Living in the 1%: The Boyhood Dilemma


To say Richard Linklater’s latest film Boyhood was highly anticipated is a gross understatement. Whispers of a movie that featured a main character aging in real time – a 24 for the Roger Ebert wannabes – had been swirling for years, earning the film an almost urban legend status. Would we ever see this cinematic Bigfoot?

Yes, we would, and yes, I did. Full disclosure: I am a big fan of Linklater’s work. I saved my pennies to buy the special edition Criterion Release of Dazed and Confused, and I’m always quick to point out that he directed School of Rock (I know, right?), so I was ready to blindly adore his latest. However, I left the theater feeling hesitant, wondering if all the film really had going for it was the gimmick of time lapse. I mean, the film currently carries a 99% fresh rating on Rotten Tomatoes. I had to be wrong, right? What was wrong with me? Why didn’t I connect with Boyhood?

Let’s establish one thing right off the bat: I don’t dislike Boyhood. I’d watch it again, and I’d encourage others to see it. There’s no bad blood. In The Princess Diaries, Mia Thermopolis imagines her first kiss culminating in a “foot pop.” I expected the same pop from Boyhood, and like Mia, whose first foot pop-less kiss was ambushed by paparazzi, I didn’t get what I had anticipated.

At its core, Boyhood is a pretty basic story: a young boy on the road to adulthood who faces some bumps along the way. Single mother? Check. Cool alternative father? Check. Drunk step-husbands plural? Double check. From moving to first loves to applying to college this film filled every square on the coming of age bingo board. I can’t think of one thing depicted in the film that I haven’t seen somewhere else before (well, maybe one thing – Lorelei Linklater’s performance of “Oops I Did It Again” was genuinely delightful.) The plot was a trite hodgepodge of tropes that have been seen since the dawn of time. With a bumper crop of emotions, I couldn’t find a single one with which to connect. Save for the moving out segment towards the end of the film, I was never really touched by what was happening in any direct way.

Is that what growing up is? Not everyone finds an alien in the woods or goes to a school for wizards. Things are basic at times. And what about the real time filming? It certainly adds another layer to the film, but can it be that something special that takes it to the next level? As far as I’m concerned, we can’t have this discussion without mentioning The Blair Witch Project.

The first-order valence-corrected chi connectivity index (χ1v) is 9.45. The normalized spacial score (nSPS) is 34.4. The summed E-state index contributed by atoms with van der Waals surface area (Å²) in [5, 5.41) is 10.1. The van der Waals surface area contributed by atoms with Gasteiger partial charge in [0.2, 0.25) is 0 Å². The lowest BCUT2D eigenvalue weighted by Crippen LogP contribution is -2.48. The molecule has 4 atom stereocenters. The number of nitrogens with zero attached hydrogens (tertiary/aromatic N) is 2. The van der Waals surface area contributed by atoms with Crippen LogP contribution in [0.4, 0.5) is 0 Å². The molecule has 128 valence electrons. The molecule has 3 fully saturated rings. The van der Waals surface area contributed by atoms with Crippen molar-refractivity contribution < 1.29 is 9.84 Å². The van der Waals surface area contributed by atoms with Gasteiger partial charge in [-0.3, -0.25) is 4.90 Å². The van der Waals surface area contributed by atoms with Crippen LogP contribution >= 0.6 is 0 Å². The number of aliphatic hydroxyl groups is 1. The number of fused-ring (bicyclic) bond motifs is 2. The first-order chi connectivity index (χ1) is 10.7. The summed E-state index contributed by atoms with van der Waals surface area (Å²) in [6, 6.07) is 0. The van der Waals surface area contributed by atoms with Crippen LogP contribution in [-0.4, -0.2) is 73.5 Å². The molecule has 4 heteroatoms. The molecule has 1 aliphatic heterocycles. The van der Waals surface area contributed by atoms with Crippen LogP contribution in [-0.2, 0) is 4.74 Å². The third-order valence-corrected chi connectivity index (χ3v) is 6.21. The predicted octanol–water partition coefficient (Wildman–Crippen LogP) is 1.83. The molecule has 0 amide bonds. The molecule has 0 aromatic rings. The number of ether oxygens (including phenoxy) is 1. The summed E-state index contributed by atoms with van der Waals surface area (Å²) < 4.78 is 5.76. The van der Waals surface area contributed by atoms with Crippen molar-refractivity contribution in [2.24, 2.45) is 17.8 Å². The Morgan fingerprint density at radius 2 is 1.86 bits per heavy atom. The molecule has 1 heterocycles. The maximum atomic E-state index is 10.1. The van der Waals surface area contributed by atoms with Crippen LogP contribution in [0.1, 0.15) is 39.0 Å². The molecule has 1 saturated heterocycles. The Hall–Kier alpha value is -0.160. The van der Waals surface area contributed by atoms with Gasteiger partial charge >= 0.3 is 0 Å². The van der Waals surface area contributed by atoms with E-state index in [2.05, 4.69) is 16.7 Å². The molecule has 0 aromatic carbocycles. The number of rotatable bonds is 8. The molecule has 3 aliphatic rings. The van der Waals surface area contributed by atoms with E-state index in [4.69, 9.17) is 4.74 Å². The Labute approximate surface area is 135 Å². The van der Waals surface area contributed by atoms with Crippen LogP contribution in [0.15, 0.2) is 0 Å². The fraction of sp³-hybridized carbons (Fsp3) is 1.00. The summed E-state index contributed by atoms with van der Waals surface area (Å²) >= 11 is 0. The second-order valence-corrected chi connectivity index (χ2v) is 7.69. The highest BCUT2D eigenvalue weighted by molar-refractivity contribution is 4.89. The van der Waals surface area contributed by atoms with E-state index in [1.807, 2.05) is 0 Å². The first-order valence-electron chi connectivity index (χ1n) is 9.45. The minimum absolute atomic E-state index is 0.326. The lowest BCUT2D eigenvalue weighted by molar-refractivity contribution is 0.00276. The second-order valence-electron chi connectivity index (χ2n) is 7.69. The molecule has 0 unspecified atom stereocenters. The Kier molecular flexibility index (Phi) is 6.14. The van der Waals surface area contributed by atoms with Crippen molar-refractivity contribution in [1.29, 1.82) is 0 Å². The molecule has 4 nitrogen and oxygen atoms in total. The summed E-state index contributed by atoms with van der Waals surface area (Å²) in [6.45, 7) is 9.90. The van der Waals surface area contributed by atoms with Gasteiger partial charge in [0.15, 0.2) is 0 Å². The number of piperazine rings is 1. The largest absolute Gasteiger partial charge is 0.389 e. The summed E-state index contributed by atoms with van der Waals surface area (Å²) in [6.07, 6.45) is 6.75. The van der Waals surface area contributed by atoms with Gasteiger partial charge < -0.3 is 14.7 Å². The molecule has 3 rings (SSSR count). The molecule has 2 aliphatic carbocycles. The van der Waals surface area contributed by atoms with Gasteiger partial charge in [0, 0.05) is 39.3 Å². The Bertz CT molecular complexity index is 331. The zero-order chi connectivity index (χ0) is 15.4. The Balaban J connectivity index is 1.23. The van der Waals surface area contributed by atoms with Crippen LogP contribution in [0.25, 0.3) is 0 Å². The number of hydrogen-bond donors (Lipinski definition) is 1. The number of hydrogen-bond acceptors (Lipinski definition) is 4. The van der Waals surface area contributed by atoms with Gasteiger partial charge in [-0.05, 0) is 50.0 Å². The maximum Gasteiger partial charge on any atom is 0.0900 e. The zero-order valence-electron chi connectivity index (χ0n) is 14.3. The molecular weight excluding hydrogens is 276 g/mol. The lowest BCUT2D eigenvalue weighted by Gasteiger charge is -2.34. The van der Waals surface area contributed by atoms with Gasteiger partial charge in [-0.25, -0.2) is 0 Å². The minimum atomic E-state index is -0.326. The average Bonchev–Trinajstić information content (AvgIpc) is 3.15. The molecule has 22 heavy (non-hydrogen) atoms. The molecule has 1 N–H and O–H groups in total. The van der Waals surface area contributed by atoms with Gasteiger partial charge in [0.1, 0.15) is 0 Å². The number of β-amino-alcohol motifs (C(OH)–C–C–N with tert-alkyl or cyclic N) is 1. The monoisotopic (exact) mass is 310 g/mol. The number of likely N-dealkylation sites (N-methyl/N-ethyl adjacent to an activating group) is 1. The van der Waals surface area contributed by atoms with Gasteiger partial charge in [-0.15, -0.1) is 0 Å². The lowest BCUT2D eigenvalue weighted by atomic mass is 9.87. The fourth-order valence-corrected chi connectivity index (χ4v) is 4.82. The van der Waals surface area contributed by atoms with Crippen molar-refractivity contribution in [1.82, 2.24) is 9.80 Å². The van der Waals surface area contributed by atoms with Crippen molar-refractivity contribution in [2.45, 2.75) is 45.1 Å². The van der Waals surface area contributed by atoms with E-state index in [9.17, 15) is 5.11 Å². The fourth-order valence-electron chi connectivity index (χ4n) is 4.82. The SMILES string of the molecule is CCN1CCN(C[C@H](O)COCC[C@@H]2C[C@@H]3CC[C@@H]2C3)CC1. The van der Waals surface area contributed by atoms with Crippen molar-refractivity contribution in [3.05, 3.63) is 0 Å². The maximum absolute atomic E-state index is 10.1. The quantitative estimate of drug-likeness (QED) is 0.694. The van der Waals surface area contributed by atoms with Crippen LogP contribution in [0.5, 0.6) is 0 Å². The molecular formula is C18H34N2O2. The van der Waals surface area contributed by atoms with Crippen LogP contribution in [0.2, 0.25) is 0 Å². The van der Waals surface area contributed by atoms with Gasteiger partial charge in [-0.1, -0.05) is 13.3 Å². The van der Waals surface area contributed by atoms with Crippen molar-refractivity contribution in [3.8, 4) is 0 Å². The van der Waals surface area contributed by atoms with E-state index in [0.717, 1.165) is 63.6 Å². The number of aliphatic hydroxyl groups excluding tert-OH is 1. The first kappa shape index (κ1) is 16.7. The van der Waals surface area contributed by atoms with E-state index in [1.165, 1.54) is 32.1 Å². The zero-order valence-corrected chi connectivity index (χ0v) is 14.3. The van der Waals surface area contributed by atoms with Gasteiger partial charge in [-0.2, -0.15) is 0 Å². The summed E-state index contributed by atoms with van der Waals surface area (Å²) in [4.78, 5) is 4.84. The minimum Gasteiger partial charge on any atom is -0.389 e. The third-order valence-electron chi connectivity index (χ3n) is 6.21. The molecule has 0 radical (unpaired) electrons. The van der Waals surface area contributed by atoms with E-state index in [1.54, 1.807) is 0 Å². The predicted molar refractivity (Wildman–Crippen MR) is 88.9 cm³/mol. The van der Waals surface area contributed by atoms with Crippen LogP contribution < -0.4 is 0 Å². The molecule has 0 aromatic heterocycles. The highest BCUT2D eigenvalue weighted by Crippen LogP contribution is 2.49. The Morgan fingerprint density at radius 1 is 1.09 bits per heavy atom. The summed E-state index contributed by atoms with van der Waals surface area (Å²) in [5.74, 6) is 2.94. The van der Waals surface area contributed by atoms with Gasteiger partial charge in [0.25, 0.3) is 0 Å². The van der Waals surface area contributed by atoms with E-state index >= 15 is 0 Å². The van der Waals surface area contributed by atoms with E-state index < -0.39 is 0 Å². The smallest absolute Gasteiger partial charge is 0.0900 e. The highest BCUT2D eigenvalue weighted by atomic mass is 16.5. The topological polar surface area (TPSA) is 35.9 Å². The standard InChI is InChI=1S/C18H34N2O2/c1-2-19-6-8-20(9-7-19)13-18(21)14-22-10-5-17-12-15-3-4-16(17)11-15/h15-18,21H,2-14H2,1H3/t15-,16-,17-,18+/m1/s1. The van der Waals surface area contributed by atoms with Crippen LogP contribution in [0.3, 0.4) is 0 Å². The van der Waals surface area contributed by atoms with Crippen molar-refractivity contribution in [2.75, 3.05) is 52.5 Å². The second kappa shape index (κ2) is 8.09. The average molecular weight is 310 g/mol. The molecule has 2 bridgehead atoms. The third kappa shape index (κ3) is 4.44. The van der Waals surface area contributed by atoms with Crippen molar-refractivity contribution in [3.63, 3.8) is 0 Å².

Boyhood and The Blair Witch Project have more in common than you’d think. Both films take a basic plot (in Blair Witch‘s case, your run-of-the-mill witch in the woods campfire story) and jazz it up with a unique filming technique. Blair Witch might seem dated now, but anyone who is even mildly aware of pop culture after the late ’90s knows the ripple effect the film had. The film was clandestinely watched on VHS at many a sleeve, many sleepless nights were had and the found footage genre as we know it was born. I’m willing to applaud The Blair Witch Project regardless of its plot, which is – lets be honest – really dumb, but I just can’t throw my support behind Boyhood in the same way. Maybe all roads don’t lead to Rome. An interesting technique for the sake of an interesting technique does not a good movie make (see: Apollo 18, The Devil Inside, The Last Exorcism). So although it is impressive, praise cannot be heaped on Boyhood simply because of the feat Linklater chose to undertake and the way he chose to tell the story.

The reasons behind my feelings aside, I can’t shake the fact that I have them, and they’ve come with a side of guilt. I am in the small minority in my opinions on the film. Since the film’s release, I have read countless articles and tweets praising it from both critics and my peers. LA Times film critic Kenneth Turan recently published his review of Boyhood, and he shares my dissenting opinion. Turan points out, “The fuss about Boyhood emphasized to me how much we live in a culture of hyperbole, how much we yearn to anoint films and call them masterpieces, perhaps to make our own critical lives feel more significant because it allows us to lay claim to having experienced something grand and meaningful.” And in that quote, he looked into my soul.

I now find myself on the opposite side of the aisle. Usually, I’m the one heaping praise at films or TV shows (by the way, you should all be watching Masters of Sex). But if I love everything unconditionally, then what’s the point? How do I know when something has truly touched me? I’ll take my trouble with Boyhood as the first in a long line of critical discrepancies over blind devotion any day.


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